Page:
Enter your mobile number or email address below and we'll send you a link to download the free Kindle App. Then you can start reading Kindle books on your smartphone, tablet, or computer - no Kindle device required.
To get the free app, enter your mobile phone number.
Other Sellers on Amazon
+ $5.07 shipping
+ $3.99 shipping
Ballpark: Camden Yards and the Building of an American Dream Hardcover – June 1, 1993
"Rebound" by Kwame Alexander
Don't miss best-selling author Kwame Alexander's "Rebound," a new companion novel to his Newbery Award-winner, "The Crossover," illustrated with striking graphic novel panels. Learn more
From Publishers Weekly
Almost as soon as he became principal owner of the Baltimore Orioles in 1979, Edward Bennett Williams began lobbying for a better ballpark. Aided by William Schaefer, mayor of Baltimore and subsequently governor of Maryland, Williams put together a deal whereby state residents would finance the stadium via a new lottery. GQ senior editor Richmond chronicles the story of this endeavor, which resulted in the 1992 opening of Oriole Park at Camden Yards, applauded by Baltimoreans for the way its design echoed the idiosyncratic intimacy of old-time ball fields and gracefully incorporated the adjacent B & O Railroad warehouse, a beloved city landmark. The author writes particularly effectively about Williams himself, his protege Larry Lucchino and super-aggressive designer Janet Smith, who, he maintains, managed to get credit for more than she contributed. Richmond's superb prose, however, is wasted on subjects like contract wrangling and fights over structural details.
Copyright 1993 Reed Business Information, Inc.
From Kirkus Reviews
The well-told story of how Baltimore came to have a jewel of a ballpark rather than a cookie-cutter stadium for its only remaining major-league franchise, the Orioles. Drawing on a wealth of first-rate reportage, Richmond assesses the many factors involved in the creation of a single-use facility whose quirky charms rival those of such fabled baseball venues as Boston's Fenway Park and Chicago's Wrigley Field. In consistently entertaining, if frequently digressive, fashion, the author recounts the pivotal roles played by the late Edward Bennett Williams (whose persistent threats to move the club he owned to his Washington, D.C., bailiwick kept local pols in the game), William Donald Schaefer (now governor of Maryland, but formerly mayor of Baltimore), and a host of lesser lights. Covered as well are the debates over funding, site selection (downtown near the historic Camden Yards railroad station), and design. Richmond pays particularly close attention to the architectural and municipal influences that somehow yielded a park that's in the diamond game's best traditions rather than in the mode of recently built anonymously symmetric shells located off interstate highways. Between the beginning and end of his box score--bracketed by a narrative account of the first game played at Camden Yards, on the opening day of 1992 (a win for the Orioles)--Richmond captures much of what makes baseball a perdurable national pastime. (Eight pages of b&w photographs--not seen) -- Copyright ©1993, Kirkus Associates, LP. All rights reserved.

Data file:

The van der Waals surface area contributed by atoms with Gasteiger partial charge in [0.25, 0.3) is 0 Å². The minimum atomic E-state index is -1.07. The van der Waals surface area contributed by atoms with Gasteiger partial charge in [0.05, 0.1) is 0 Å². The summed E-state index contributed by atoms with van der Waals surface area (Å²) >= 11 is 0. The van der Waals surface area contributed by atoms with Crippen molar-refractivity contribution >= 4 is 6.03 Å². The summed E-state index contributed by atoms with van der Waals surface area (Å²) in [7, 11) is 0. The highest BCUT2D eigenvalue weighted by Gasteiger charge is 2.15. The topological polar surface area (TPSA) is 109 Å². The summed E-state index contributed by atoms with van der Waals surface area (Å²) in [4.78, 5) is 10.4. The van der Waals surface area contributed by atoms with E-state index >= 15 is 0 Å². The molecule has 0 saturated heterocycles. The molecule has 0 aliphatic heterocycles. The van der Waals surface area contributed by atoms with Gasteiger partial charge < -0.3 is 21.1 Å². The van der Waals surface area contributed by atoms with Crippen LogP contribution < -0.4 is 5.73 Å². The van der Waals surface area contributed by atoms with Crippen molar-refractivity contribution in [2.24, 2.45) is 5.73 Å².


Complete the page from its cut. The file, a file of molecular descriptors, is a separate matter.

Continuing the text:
Top customer reviews
There was a problem filtering reviews right now. Please try again later.
It also ushered in an era where public-private partnerships through tax dollars and other incentives became the means to new facilities. Richmond aptly shows the controversies that follow pro franchises when team owners & league representatives sit at the table with politicians, along with the oftentimes very loud public opinion being heard through the door.
There is a hidden gem in the history, and it concerns Art Modell, the move of the Colts to Indianapolis and the Cleveland Browns. Richmond writes that Modell wanted to move the Browns to Baltimore after the Colts fled the city in the midnight hour, and wanted to time the move with Cleveland receiving an expansion franchise.
The plan - that never got past the idea stage - was years before Modell moved the club to Baltimore and the book was published before the Browns did move to the city.
Books such as Ballpark may unfairly receive the tag of interest only for a reader from that region. At the time of its publication it could have been read as a news story. The text has held up well over the years and now a reader has an excellent history on how the era of baseball stadium construction got started.
Richmond does a very good job of describing all the elements that went into the ballpark, including politics, funding, design, and construction. Especially interesting are the personalities involved and the sad rememberances of some of those who do not feel they got the credit due them.
I live outside Washington DC in Maryland and I have attended games at Camden Yards since it opened. To me, the single best feature is the use of brick in its construction: it is warm, inviting, and harkens to times past. Richmond captures the importance of brick with historical references, details, and interviews with bricklayers. I'll be seeing a game this June and I plan to spend some time outside checking out the bullnose bricks!
Given that this was a public project and all factions seemed to be constantly at war, it's a miracle that this magnificient facility was built and built so wall.